Signed by:

  • ARTICLE 19 Europe
  • European Centre for Press and Media Freedom (ECPMF)
  • Free Press Unlimited (FPU)
  • International Press Institute (IPI)
  • OBC Transeuropa (OBCT)

This statement was coordinated by the Media Freedom Rapid Response (MFRR), a Europe-wide mechanism which tracks, monitors and responds to violations of press and media freedom in EU Member States and candidate countries. 

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Croatia: “Anti-leaks” legislation and new media law proposal spell…

Croatia: “Anti-leaks” legislation and new media law proposal spell trouble for journalists

The Croatian government is looking to criminalize unauthorized leaks of material from criminal proceedings. While the authorities insist that the new law will protect the presumption of innocence, media professionals and numerous law experts decry the proposal, warning it will silence journalists and their potential sources. The outcry over the “anti-leak” legislation comes shortly after the Culture and Media Ministry released a proposed draft of the new media law, which media associations labeled as “unprecedented state interference in journalistic freedoms”.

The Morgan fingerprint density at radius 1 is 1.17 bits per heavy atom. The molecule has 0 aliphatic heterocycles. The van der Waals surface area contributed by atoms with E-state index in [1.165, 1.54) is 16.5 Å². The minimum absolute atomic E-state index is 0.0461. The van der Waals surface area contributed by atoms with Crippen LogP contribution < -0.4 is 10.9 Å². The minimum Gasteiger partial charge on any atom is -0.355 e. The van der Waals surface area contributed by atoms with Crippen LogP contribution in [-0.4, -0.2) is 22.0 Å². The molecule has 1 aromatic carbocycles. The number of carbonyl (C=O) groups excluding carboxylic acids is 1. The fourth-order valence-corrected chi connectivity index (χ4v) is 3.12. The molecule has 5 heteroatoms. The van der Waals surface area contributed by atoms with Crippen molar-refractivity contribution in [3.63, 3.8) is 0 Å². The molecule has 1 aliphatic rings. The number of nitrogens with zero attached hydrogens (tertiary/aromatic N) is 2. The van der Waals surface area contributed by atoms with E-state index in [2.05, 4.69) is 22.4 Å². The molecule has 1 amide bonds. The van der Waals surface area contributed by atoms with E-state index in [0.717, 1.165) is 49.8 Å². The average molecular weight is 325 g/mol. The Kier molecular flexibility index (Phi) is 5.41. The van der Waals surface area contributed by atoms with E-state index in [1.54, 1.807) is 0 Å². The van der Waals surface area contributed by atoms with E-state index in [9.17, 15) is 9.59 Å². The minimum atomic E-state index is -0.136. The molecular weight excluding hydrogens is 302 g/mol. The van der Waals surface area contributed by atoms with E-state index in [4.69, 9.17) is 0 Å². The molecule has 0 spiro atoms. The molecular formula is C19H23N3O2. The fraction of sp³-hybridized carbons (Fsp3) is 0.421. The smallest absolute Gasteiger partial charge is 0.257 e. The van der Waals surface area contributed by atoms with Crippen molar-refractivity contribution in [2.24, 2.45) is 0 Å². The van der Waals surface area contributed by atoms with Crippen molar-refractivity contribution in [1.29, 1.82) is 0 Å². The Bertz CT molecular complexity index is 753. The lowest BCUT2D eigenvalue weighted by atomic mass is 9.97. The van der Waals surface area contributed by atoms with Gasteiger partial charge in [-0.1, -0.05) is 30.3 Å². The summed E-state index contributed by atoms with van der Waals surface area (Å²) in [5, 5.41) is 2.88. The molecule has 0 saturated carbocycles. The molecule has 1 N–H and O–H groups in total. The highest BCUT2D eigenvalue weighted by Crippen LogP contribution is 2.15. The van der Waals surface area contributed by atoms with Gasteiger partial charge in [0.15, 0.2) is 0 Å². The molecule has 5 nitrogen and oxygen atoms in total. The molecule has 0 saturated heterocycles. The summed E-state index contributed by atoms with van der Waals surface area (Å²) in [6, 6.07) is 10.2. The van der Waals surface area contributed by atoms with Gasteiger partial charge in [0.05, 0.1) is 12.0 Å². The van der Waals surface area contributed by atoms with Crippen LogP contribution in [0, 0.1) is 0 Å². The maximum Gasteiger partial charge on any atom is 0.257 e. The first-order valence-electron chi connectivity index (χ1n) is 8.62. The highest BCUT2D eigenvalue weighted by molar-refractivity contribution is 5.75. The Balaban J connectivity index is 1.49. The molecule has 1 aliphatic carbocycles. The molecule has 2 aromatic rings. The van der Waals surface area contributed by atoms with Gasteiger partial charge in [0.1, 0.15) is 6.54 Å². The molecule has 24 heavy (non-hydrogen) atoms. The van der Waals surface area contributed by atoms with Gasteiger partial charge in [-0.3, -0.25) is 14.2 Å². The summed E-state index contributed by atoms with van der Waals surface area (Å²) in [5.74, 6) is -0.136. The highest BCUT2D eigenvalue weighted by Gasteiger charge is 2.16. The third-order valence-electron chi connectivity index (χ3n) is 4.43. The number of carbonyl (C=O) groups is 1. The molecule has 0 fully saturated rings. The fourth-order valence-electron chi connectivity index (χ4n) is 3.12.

In February 2023, Croatia’s Prime Minister Andrej Plenković announced changes to the Criminal Code that would criminalize unauthorized disclosure of the content of investigative or evidentiary action. The declaration followed a highly mediatised leak of text messages from January 2023, which was used as evidence in an investigation launched by the European Public Prosecutor’s Office, and ended up being somewhat embarrassing for Plenković. In the leaked correspondence, former EU Funds and Regional Development Minister Gabriela Žalac, caught up in a corruption probe over an allegedly inflated cost of software, makes a mention of a certain “A.P.”

Fast forward to September 2023. The law, dubbed ‘Lex A.P.’ in the media, after the initials of the Prime Minister, was submitted to a public consultation, and instantly alarmed journalists and law practitioners. “This law of silence that the government wants to pass is an attack on the journalistic profession and public interest,” said Hrvoje Zovko, the president of the Croatian Journalists’ Association (HND) in a phone interview with IPI.

The Prime Minister stated explicitly that the proposed changes to the law, which envisage punishment of up to three years in prison, would not target the media. However, “the proposed bill doesn’t include any protective clauses for journalists, and will dissuade potential sources from talking to them,” said Zovko. He stressed that this could make it possible to seize and search journalists’ communication tools – phones or laptops – in order to reveal the source of the leak. The Supreme Court judges also criticized the law proposal, stating that if no clause specifically stipulates the protection of journalists, the proposal leaves a possibility for them to be considered instigators or ‘guilty by association’.